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Kidney cancer is more common in men than it is in women: men have a 1 in 48 chance of developing the disease, while women have a 1 in 83 chance1https://www.cancer.org/cancer/kidney-cancer/about/key-statistics.html.
The most common type of kidney cancer is known as renal cell carcinoma (RCC). RCC comprises of about 90% of all kidney cancer cases, and though it generally manifests as a singular tumor in one kidney, there can also be two or more tumors in a kidney or tumors in both kidneys concurrently 2https://www.cancer.org/cancer/kidney-cancer/about/what-is-kidney-cancer.html.
Common kidney cancer screening techniques include MRIs, ultrasounds, PET scans, and CT scans 3https://www.cancer.org/cancer/kidney-cancer/about/what-is-kidney-cancer.html. PET and CT scans, however, expose you to potentially harmful radiation4https://www.mayoclinic.org/tests-procedures/pet-scan/about/pac-20385078 5https://www.fda.gov/radiation-emitting-products/medical-x-ray-imaging/what-are-radiation-risks-ct. In addition, MRI has been shown to have higher specificity than CT in detecting kidney lesions6https://www.cancer.org/cancer/kidney-cancer/about/what-is-kidney-cancer.html.
Early on, kidney cancer rarely presents any symptoms, but larger iterations of the disease could. Possible signs could include7https://www.cancer.org/cancer/kidney-cancer/detection-diagnosis-staging/signs-and-symptoms.html:
These symptoms can also be related to other, benign conditions.
If you are having any of the above symptoms you need to talk to a doctor about the appropriate diagnostic work up. The Ezra scan is a screening test for asymptomatic individuals and it is not designed to diagnose existing or suspected cancers.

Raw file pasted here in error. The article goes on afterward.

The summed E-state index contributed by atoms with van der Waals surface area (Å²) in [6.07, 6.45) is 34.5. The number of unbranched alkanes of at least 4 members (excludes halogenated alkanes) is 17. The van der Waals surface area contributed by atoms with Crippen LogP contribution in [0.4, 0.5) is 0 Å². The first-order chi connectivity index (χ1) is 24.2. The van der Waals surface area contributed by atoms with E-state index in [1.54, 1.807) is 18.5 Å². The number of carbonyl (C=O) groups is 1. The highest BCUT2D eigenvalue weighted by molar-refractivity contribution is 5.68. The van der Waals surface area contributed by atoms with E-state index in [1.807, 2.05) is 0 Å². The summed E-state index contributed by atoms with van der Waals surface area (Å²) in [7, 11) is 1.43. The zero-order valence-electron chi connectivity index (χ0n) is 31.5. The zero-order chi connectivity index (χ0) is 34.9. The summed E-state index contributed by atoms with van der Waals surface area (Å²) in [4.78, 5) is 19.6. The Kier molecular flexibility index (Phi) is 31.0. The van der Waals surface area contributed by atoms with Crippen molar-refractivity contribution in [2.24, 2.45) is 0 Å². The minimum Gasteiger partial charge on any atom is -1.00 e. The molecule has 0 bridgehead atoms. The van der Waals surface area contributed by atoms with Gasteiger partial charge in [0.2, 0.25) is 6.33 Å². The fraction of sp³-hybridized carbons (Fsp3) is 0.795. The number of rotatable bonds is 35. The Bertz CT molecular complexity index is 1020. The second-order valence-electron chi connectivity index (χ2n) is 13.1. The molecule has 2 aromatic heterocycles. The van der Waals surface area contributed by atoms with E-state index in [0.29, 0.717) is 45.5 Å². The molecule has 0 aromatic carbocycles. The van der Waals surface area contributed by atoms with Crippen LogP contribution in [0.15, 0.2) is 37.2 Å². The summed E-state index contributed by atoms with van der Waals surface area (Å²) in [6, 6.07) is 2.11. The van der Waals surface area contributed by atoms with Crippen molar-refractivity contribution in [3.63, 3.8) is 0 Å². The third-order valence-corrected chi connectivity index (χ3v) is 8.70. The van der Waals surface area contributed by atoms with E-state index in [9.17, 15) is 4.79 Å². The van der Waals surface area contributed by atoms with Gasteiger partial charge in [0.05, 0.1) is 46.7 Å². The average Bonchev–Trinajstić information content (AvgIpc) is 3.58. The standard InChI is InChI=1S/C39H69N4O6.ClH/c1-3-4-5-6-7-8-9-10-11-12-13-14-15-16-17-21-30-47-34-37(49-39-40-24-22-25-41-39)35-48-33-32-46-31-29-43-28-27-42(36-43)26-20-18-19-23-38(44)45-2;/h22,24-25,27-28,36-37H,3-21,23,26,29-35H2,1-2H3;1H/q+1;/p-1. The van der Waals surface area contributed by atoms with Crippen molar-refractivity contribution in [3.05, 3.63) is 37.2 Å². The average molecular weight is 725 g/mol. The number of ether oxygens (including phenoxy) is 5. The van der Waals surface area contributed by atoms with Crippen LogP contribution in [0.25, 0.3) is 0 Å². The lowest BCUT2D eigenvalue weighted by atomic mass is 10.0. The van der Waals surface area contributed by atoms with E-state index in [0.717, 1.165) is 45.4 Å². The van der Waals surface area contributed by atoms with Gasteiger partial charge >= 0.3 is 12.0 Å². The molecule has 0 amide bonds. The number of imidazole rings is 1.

It is difficult for researchers to pinpoint precisely what causes kidney cancer, though they do know that kidney cancer originates in genetic changes, or mutations, found in the DNA of normal kidney cells. Sometimes, these mutations can occur in oncogenes or tumor suppressor genes, which are the genes in charge of when cells grow, divide, or die. Such mutations can at least in part be responsible for cancer and can be inherited from one’s parents or be picked up randomly during one’s life. Furthermore, some kidney cancer risk factors are known to sometimes cause changes specifically in kidney cell DNA8https://www.cancer.org/cancer/kidney-cancer/causes-risks-prevention/what-causes.html.
Inherited genetic mutations are associated with a small percent of kidney cancers. Some mutations associated with an increased risk are9https://www.cancer.org/cancer/kidney-cancer/causes-risks-prevention/what-causes.html:
Other risk factors that could increase one’s likelihood of developing kidney cancer include10https://www.cancer.org/cancer/kidney-cancer/causes-risks-prevention/risk-factors.html:
If you are at high risk of developing kidney cancer, your doctor may recommend you get regularly screened for it with imaging tests such as MRI, CT, or ultrasound11https://www.cancer.org/cancer/kidney-cancer/detection-diagnosis-staging/detection.html.
Generally, if you are presenting with signs of the disease, your doctor will begin by conducting a thorough physical exam, feeling your abdomen for an abnormal mass. If your doctor finds cause for concern, it’s likely they will recommend both lab and imaging tests. While lab tests cannot diagnose kidney cancer, they can reveal that there might be an initial problem, among other information12https://www.cancer.org/cancer/kidney-cancer/detection-diagnosis-staging/how-diagnosed.html.
Imaging tests can also be useful in detecting kidney cancer. The most common ones used include CT scans, ultrasounds, MRIs, and PET scans. As previously mentioned, however, CT and PET scans expose you to radiation that can be harmful13https://www.mayoclinic.org/tests-procedures/pet-scan/about/pac-20385078 14https://www.mayoclinic.org/tests-procedures/pet-scan/about/pac-20385078, and MRIs have been shown to be more effective in detecting and staging kidney cancer than CT scans. Unlike with most other types of cancer, biopsies are not frequently performed with kidney cancers, as imaging tests often provide specialists with the information they need to know15https://www.mayoclinic.org/tests-procedures/pet-scan/about/pac-20385078.
If you have been diagnosed with kidney cancer, your doctor will likely run additional imaging tests on your to stage your disease. Staging a cancer helps physicians come up with a treatment plan for it based on its severity.
In America, physicians most commonly use the TNM system:
The best treatment for kidney cancer depends on the nature of the disease and how far it has spread. Treatment options may include: ablation, radiation, active surveillance, surgery, chemotherapy, immunotherapy, or targeted therapy16https://www.cancer.org/cancer/kidney-cancer/treating.html.
Please consult with a physician on treatment options as necessary.